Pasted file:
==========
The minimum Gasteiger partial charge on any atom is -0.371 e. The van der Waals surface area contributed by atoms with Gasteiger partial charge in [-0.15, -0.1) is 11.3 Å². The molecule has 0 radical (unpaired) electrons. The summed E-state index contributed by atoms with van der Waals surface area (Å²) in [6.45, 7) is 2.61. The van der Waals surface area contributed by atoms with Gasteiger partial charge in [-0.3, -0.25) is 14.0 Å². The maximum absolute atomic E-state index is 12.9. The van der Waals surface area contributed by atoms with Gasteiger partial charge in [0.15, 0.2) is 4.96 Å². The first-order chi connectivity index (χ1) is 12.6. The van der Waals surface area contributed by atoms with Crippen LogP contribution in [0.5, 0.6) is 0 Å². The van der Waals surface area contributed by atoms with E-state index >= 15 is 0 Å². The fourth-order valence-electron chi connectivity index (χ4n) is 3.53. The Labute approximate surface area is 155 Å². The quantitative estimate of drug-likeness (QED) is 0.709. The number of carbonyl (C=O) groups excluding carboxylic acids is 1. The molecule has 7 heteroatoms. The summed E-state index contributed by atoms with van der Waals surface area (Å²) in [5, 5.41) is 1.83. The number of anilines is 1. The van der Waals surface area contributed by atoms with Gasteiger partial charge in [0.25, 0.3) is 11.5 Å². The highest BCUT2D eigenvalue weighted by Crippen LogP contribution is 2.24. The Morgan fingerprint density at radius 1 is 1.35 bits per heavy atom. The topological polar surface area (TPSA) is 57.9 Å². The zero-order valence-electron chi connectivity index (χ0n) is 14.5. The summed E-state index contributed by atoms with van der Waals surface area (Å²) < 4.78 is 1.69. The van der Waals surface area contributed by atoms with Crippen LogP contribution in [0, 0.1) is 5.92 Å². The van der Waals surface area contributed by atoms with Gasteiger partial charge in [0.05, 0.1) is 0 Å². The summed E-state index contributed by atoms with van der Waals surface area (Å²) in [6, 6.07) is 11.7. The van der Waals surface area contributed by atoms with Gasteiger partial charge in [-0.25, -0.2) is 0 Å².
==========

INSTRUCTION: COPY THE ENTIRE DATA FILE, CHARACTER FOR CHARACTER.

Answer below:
The minimum Gasteiger partial charge on any atom is -0.371 e. The van der Waals surface area contributed by atoms with Gasteiger partial charge in [-0.15, -0.1) is 11.3 Å². The molecule has 0 radical (unpaired) electrons. The summed E-state index contributed by atoms with van der Waals surface area (Å²) in [6.45, 7) is 2.61. The van der Waals surface area contributed by atoms with Gasteiger partial charge in [-0.3, -0.25) is 14.0 Å². The maximum absolute atomic E-state index is 12.9. The van der Waals surface area contributed by atoms with Gasteiger partial charge in [0.15, 0.2) is 4.96 Å². The first-order chi connectivity index (χ1) is 12.6. The van der Waals surface area contributed by atoms with Crippen LogP contribution in [0.5, 0.6) is 0 Å². The van der Waals surface area contributed by atoms with E-state index >= 15 is 0 Å². The fourth-order valence-electron chi connectivity index (χ4n) is 3.53. The Labute approximate surface area is 155 Å². The quantitative estimate of drug-likeness (QED) is 0.709. The number of carbonyl (C=O) groups excluding carboxylic acids is 1. The molecule has 7 heteroatoms. The summed E-state index contributed by atoms with van der Waals surface area (Å²) in [5, 5.41) is 1.83. The number of anilines is 1. The van der Waals surface area contributed by atoms with Gasteiger partial charge in [0.25, 0.3) is 11.5 Å². The highest BCUT2D eigenvalue weighted by Crippen LogP contribution is 2.24. The Morgan fingerprint density at radius 1 is 1.35 bits per heavy atom. The topological polar surface area (TPSA) is 57.9 Å². The zero-order valence-electron chi connectivity index (χ0n) is 14.5. The summed E-state index contributed by atoms with van der Waals surface area (Å²) < 4.78 is 1.69. The van der Waals surface area contributed by atoms with Crippen LogP contribution in [0, 0.1) is 5.92 Å². The van der Waals surface area contributed by atoms with Gasteiger partial charge in [0.05, 0.1) is 0 Å². The summed E-state index contributed by atoms with van der Waals surface area (Å²) in [6, 6.07) is 11.7. The van der Waals surface area contributed by atoms with Gasteiger partial charge in [-0.25, -0.2) is 0 Å².